Reaching your Maximum Medical Improvement (MMI) basically means that your illness or injury has improved and further significant improvement of your work-related illness or injury is not expected.
Often, after a doctor decides that an injured worker has reached MMI, the doctor will conduct a special physical examination to determine whether the employee still has residual impairment because of the work injury or illness.
After being assessed as having reached MMI, and given an Impairment Rating (IR), your income replacement benefits (TIBs) will come to an end and you will be paid for your impairment. Unfortunately, in many cases, the Impairment Rating that you receive is not actually reflective of your true medical condition. This can happen because many doctors are often focused on protecting the insurance company rather than on your health.
You need to be proactive and protect yourself. Often this means getting help from a Texas Workers’ Compensation lawyer. Abbott and Associates has helped many clients to successfully challenge an Impairment Rating after a Texas work injury. Call today to schedule a free review of your case and learn whether we can help you.
Getting an MMI Rating after a Texas Work Injury
If, after 104 weeks from the time you become eligible for Temporary Income Benefits, you still have not reached your Maximum Medical Improvement, then you will, by law, be deemed to have reached MMI and you will be given an Impairment Rating at that time The impairment rating refers to the percentage of limitation of physical ability, strength and range of motion as a result of a workplace injury or illness.
Of course, you may also be given an Impairment Rating after a Texas work injury before 104 weeks has elapsed if it is determined that your medical condition will not significantly improve. As explained, your doctor will decide when you have reached Maximum Medical Improvement and whether you have suffered permanent impairment as a result of your on-the-job injury .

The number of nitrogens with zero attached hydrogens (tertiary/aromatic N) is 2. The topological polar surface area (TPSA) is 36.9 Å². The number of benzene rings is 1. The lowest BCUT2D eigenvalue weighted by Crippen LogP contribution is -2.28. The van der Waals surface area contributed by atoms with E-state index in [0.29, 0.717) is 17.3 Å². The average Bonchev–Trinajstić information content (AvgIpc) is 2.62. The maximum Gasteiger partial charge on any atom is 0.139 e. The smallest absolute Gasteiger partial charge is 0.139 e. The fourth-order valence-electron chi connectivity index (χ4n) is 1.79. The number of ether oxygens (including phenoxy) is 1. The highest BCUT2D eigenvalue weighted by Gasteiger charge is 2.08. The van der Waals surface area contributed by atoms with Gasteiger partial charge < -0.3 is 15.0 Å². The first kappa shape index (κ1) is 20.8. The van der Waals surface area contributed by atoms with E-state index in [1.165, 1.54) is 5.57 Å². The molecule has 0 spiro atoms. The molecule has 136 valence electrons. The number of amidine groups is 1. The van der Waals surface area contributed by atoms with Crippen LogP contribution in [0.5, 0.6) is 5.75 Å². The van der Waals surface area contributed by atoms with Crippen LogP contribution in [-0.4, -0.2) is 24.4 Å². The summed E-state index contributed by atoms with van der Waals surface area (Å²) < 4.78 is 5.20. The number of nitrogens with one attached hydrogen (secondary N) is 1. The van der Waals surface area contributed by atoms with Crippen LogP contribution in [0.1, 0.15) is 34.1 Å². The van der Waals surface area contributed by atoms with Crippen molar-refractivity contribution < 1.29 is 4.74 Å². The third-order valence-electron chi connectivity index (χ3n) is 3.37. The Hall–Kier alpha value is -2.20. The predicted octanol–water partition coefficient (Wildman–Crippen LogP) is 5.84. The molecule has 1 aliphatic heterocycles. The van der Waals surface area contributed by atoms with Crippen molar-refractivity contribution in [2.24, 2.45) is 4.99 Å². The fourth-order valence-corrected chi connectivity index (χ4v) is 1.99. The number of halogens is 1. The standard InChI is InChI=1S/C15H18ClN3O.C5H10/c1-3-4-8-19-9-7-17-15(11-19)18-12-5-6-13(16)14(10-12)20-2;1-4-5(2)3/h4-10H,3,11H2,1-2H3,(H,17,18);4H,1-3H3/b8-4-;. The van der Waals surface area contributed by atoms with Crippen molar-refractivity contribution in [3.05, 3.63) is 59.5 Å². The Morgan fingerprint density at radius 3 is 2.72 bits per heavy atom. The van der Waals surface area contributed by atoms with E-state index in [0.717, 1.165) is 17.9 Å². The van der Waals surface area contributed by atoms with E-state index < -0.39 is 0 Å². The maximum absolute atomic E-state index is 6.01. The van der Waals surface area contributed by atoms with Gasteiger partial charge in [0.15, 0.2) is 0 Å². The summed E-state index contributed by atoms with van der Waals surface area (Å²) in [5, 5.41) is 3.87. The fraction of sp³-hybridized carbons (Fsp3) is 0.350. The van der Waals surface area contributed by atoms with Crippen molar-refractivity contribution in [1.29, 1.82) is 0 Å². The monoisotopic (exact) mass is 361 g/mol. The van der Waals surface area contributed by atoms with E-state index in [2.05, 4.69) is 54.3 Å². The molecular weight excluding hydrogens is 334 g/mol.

Once you are given an Impairment Rating, your Temporary Income Benefits (TIBS) will stop and your Impairment Income Benefits (IIBs) will start. The maximum pay rate is less for IIBS than for TIBS and your benefits may be lower as a result. This means that when you get your Impairment Rating after a Texas work injury, the amount of money you receive will usually be reduced.
Low Impairment Ratings
Often, your Impairment Rating after a Texas work injury is too low, and not a true reflection of your permanent impairment. If you get an Impairment Rating of 15 percent or greater, then you become eligible for long-term income replacement benefits called Supplemental Income Benefits (SIBS). SIBS are very similar to unemployment benefits, to the extent that as long as you make a good faith effort to find a job that will accommodate your physical limitations, then you may receive additional income benefits to offset your lower wages, if your lower wages are the result of your work injury. Unfortunately, a great many doctors will give patients an MMI rating of 14 percent or lower in order to avoid triggering this extra obligation for the insurer.
You can challenge the Impairment Rating, but you need to understand the specific legal process for doing so. Abbott and Associates, L.L.C. will guide you through and fight to ensure you get the right Impairment Rating based on your actual medical condition. Call today to learn more about how we can help you.
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Houston, Texas 77034
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Abbott & Associates attorneys are licensed only in the state of Texas unless otherwise indicated in the biographical section. Past performance is no guarantee of future results. We consider employment in another State only in association with co-counsel licensed in that State. References to laws are limited to federal and State of Texas law.